RIP Denis Dutton
A friend and fan of spiked who took ideas and the world wide web seriously.
Everyone at spiked was saddened to hear of the death at the age of 66 of Denis Dutton, the philosopher, author and founding editor of Arts and Letters Daily. A fan and friend of spiked, Dutton was consistently intellectually curious, whether he was challenging the urban religion of climate-change activism or chucking intellectual hand-grenades at the cult of cultural relativism.
Despite his achievements – from launching one of the finest sites on the world wide web to writing the provocative book The Art Instinct – Dutton remained modest. ‘You are a real journalist, not a putz like me’, he said in one of the last emails he sent me, in October. In truth he had an extensive knowledge. When I wrote a piece for spiked on the Roman Polanski arrest saga, he enjoyed correcting my assertion that the Manson Family were ‘shaven-headed’ hippies. He remembered the Manson murders well, having been resident in California at the time. His brothers – Doug and Dave – still live there, running the famous Dutton’s Bookstore.
Dutton later moved to New Zealand, where he was professor of philosophy at Canterbury University and from where he oversaw Arts and Letters, reading a phenomenal amount of stuff in order to find those nuggets of wisdom and provocative essays to link to every day. Probably the best thing about A&L is its daily affront to the idea that being on the web means having to dumb down. It might be designed to look like an eighteenth-century broadsheet, but A&L is a very modern form of collecting together challenging ideas and arguments and providing access to them to anyone on earth who has an internet connection and a curious mind. Even with all the will in the world, the thinkers of the eighteenth century could not have created such a universally accessible portal to thought.
Dutton made some people, including some of his fans, uncomfortable. For them, he was a bit too taboo-busting. He was a ‘contrarian’, they’d say, using the c-word that is so often hurled at anyone who steps outside of the increasingly ringfenced arena of Acceptable Thought. So a New Yorker obit praises Dutton’s work with A&L but criticises his decision to set up Climate Debate Daily on the basis that it was ‘falsely even-handed’ – that is, it gave too much weight to those who criticise climate-change alarmism. Apparently no serious philosopher would ever want to facilitate an actual debate about climate change, and Climate Debate Daily looked more like ‘an assignment for an industry lobbying firm than the passion project of a philosophy professor with little patience for nonsense’, the New Yorker pronounces.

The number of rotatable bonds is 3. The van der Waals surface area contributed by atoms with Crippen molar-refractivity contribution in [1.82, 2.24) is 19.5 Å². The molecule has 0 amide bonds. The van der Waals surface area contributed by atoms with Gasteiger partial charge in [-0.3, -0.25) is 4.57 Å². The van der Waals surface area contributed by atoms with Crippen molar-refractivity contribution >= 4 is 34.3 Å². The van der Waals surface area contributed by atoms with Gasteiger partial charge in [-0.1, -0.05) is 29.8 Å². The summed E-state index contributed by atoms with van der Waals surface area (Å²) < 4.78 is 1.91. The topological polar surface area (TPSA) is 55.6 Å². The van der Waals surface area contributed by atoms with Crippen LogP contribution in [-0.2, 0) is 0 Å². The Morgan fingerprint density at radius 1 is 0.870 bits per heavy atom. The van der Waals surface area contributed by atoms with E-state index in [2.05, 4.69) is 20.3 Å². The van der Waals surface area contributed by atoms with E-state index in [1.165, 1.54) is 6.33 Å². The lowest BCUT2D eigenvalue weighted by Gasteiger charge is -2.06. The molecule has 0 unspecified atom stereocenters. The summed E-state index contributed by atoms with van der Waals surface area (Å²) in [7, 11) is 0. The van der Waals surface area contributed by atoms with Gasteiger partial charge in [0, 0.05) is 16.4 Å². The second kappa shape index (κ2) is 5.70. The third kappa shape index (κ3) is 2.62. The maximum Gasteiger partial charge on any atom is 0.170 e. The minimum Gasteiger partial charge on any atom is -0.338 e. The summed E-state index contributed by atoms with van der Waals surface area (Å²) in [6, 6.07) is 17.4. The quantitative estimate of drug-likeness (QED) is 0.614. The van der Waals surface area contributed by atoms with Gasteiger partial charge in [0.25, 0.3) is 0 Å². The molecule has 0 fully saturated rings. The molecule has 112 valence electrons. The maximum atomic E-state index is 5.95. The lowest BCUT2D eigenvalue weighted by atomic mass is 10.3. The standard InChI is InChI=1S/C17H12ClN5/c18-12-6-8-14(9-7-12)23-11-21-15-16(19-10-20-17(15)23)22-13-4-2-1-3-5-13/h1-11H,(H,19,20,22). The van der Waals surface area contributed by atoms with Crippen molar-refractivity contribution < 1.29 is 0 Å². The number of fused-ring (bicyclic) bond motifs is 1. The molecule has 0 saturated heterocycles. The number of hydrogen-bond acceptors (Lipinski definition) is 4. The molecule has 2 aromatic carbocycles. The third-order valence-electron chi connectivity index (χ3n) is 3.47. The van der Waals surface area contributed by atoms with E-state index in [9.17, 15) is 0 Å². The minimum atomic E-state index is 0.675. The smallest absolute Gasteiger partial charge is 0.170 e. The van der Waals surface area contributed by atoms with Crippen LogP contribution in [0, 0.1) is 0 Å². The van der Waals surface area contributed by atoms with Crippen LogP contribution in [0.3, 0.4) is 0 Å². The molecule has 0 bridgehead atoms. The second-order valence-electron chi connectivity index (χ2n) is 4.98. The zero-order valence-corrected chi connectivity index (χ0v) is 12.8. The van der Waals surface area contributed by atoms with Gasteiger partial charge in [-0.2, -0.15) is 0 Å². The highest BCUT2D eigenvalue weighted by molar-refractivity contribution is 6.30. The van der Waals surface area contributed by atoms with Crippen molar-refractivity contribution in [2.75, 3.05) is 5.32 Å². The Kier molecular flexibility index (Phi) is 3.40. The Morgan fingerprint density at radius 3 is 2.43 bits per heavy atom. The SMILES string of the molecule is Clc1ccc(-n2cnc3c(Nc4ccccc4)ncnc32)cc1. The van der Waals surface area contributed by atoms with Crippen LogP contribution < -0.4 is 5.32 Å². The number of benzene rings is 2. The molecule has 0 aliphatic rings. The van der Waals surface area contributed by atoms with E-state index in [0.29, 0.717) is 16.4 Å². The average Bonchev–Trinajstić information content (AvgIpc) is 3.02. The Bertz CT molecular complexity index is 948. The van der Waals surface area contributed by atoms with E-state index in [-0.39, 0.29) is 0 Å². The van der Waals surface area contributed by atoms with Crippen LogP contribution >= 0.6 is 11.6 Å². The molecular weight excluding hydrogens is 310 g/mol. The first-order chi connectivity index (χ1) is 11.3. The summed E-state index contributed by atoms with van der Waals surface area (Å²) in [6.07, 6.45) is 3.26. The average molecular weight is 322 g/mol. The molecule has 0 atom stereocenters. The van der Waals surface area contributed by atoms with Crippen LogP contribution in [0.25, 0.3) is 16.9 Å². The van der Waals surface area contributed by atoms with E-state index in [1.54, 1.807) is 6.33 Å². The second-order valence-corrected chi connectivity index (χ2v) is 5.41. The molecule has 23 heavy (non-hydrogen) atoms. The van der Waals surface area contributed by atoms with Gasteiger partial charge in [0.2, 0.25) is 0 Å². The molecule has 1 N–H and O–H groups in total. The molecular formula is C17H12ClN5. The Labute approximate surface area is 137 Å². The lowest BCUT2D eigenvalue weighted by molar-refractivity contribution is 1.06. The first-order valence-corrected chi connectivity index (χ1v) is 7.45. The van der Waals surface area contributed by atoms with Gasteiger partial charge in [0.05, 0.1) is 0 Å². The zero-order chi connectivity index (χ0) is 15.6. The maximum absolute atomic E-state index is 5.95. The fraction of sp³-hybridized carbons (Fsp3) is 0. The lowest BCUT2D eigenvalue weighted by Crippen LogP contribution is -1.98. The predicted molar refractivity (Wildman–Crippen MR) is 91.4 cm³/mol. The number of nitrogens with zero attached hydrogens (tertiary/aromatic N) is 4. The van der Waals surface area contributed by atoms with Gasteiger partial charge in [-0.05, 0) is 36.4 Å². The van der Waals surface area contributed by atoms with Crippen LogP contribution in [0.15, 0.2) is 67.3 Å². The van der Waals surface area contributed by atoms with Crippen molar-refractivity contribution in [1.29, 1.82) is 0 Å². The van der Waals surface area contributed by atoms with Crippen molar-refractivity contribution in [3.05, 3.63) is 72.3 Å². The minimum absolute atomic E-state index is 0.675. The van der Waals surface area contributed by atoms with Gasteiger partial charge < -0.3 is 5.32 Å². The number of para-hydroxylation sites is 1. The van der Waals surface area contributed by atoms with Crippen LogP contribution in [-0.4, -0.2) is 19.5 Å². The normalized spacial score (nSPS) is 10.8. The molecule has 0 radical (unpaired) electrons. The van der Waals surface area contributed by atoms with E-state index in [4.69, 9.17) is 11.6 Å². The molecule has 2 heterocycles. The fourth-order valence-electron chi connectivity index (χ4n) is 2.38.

‘Falsely even-handed’ – what a curious way to describe open debate. What it really means is that there are certain things that should not be said, or presumably even thought, and anyone who does say them, or who provides links to those who say them, is clearly in the pay of some dirty industry rather than being genuinely philosophically engaged. This discomfort with Dutton’s questioning of green orthodoxy shows that even in the smarter, savvier bits of the world wide web, there is an intellectual allergy to grappling with mainstream monoliths. It is to Dutton’s credit that he was never afraid to do that. He will be sorely missed by those who believe the web can and should be a modern-day square or salon, a place of free and profound public discussion.
Brendan O’Neill is editor of spiked.